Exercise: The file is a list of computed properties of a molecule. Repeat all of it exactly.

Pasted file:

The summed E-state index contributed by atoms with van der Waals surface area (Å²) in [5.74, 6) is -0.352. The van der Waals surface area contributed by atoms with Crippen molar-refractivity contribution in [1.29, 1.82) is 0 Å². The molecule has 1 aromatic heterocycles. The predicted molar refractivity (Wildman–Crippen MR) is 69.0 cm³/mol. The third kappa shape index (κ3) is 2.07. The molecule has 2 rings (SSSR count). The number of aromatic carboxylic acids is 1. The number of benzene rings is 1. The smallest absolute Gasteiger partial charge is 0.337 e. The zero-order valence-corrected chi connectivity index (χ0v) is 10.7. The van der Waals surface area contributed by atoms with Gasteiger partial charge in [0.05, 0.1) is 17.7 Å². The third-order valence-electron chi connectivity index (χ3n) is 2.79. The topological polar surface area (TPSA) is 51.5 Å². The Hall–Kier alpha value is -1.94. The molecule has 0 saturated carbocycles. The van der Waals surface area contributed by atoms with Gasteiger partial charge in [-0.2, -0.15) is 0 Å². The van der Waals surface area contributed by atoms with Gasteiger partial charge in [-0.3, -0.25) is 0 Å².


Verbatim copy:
The summed E-state index contributed by atoms with van der Waals surface area (Å²) in [5.74, 6) is -0.352. The van der Waals surface area contributed by atoms with Crippen molar-refractivity contribution in [1.29, 1.82) is 0 Å². The molecule has 1 aromatic heterocycles. The predicted molar refractivity (Wildman–Crippen MR) is 69.0 cm³/mol. The third kappa shape index (κ3) is 2.07. The molecule has 2 rings (SSSR count). The number of aromatic carboxylic acids is 1. The number of benzene rings is 1. The smallest absolute Gasteiger partial charge is 0.337 e. The zero-order valence-corrected chi connectivity index (χ0v) is 10.7. The van der Waals surface area contributed by atoms with Gasteiger partial charge in [0.05, 0.1) is 17.7 Å². The third-order valence-electron chi connectivity index (χ3n) is 2.79. The topological polar surface area (TPSA) is 51.5 Å². The Hall–Kier alpha value is -1.94. The molecule has 0 saturated carbocycles. The van der Waals surface area contributed by atoms with Gasteiger partial charge in [-0.2, -0.15) is 0 Å². The van der Waals surface area contributed by atoms with Gasteiger partial charge in [-0.3, -0.25) is 0 Å².